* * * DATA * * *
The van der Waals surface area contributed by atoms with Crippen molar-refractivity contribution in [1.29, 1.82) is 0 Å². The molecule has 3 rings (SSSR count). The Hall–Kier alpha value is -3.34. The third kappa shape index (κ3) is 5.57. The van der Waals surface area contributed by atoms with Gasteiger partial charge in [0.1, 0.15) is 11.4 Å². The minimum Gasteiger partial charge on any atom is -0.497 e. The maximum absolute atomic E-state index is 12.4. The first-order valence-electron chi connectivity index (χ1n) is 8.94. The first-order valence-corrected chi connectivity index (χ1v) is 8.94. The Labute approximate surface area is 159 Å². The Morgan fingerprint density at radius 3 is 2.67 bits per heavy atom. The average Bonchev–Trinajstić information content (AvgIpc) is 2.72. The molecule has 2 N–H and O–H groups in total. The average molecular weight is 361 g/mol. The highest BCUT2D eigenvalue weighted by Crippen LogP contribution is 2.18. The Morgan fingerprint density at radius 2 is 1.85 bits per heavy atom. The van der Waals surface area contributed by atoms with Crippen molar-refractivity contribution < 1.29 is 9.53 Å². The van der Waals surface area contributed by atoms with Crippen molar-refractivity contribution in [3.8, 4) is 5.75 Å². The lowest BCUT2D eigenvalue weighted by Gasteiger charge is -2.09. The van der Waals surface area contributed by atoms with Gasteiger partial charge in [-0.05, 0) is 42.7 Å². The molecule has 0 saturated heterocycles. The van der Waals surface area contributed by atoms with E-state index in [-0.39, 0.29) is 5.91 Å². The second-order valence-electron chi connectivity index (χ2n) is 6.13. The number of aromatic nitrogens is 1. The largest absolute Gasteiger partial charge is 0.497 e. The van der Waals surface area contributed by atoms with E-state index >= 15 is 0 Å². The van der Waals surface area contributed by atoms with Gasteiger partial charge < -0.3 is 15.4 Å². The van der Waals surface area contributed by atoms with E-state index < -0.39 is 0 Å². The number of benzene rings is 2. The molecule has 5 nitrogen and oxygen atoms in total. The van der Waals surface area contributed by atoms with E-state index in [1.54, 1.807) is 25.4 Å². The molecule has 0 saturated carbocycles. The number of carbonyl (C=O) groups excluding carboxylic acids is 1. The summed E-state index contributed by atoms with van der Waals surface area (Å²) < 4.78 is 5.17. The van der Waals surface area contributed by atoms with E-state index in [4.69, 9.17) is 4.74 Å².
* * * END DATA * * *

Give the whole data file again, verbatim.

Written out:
The van der Waals surface area contributed by atoms with Crippen molar-refractivity contribution in [1.29, 1.82) is 0 Å². The molecule has 3 rings (SSSR count). The Hall–Kier alpha value is -3.34. The third kappa shape index (κ3) is 5.57. The van der Waals surface area contributed by atoms with Gasteiger partial charge in [0.1, 0.15) is 11.4 Å². The minimum Gasteiger partial charge on any atom is -0.497 e. The maximum absolute atomic E-state index is 12.4. The first-order valence-electron chi connectivity index (χ1n) is 8.94. The first-order valence-corrected chi connectivity index (χ1v) is 8.94. The Labute approximate surface area is 159 Å². The Morgan fingerprint density at radius 3 is 2.67 bits per heavy atom. The average Bonchev–Trinajstić information content (AvgIpc) is 2.72. The molecule has 2 N–H and O–H groups in total. The average molecular weight is 361 g/mol. The highest BCUT2D eigenvalue weighted by Crippen LogP contribution is 2.18. The Morgan fingerprint density at radius 2 is 1.85 bits per heavy atom. The van der Waals surface area contributed by atoms with Crippen molar-refractivity contribution < 1.29 is 9.53 Å². The van der Waals surface area contributed by atoms with Crippen molar-refractivity contribution in [3.8, 4) is 5.75 Å². The lowest BCUT2D eigenvalue weighted by Gasteiger charge is -2.09. The van der Waals surface area contributed by atoms with Gasteiger partial charge in [-0.05, 0) is 42.7 Å². The molecule has 0 saturated heterocycles. The van der Waals surface area contributed by atoms with E-state index in [-0.39, 0.29) is 5.91 Å². The second-order valence-electron chi connectivity index (χ2n) is 6.13. The number of aromatic nitrogens is 1. The largest absolute Gasteiger partial charge is 0.497 e. The van der Waals surface area contributed by atoms with E-state index >= 15 is 0 Å². The van der Waals surface area contributed by atoms with Gasteiger partial charge < -0.3 is 15.4 Å². The van der Waals surface area contributed by atoms with E-state index < -0.39 is 0 Å². The number of benzene rings is 2. The molecule has 5 nitrogen and oxygen atoms in total. The van der Waals surface area contributed by atoms with E-state index in [1.54, 1.807) is 25.4 Å². The molecule has 0 saturated carbocycles. The number of carbonyl (C=O) groups excluding carboxylic acids is 1. The summed E-state index contributed by atoms with van der Waals surface area (Å²) < 4.78 is 5.17. The van der Waals surface area contributed by atoms with E-state index in [4.69, 9.17) is 4.74 Å².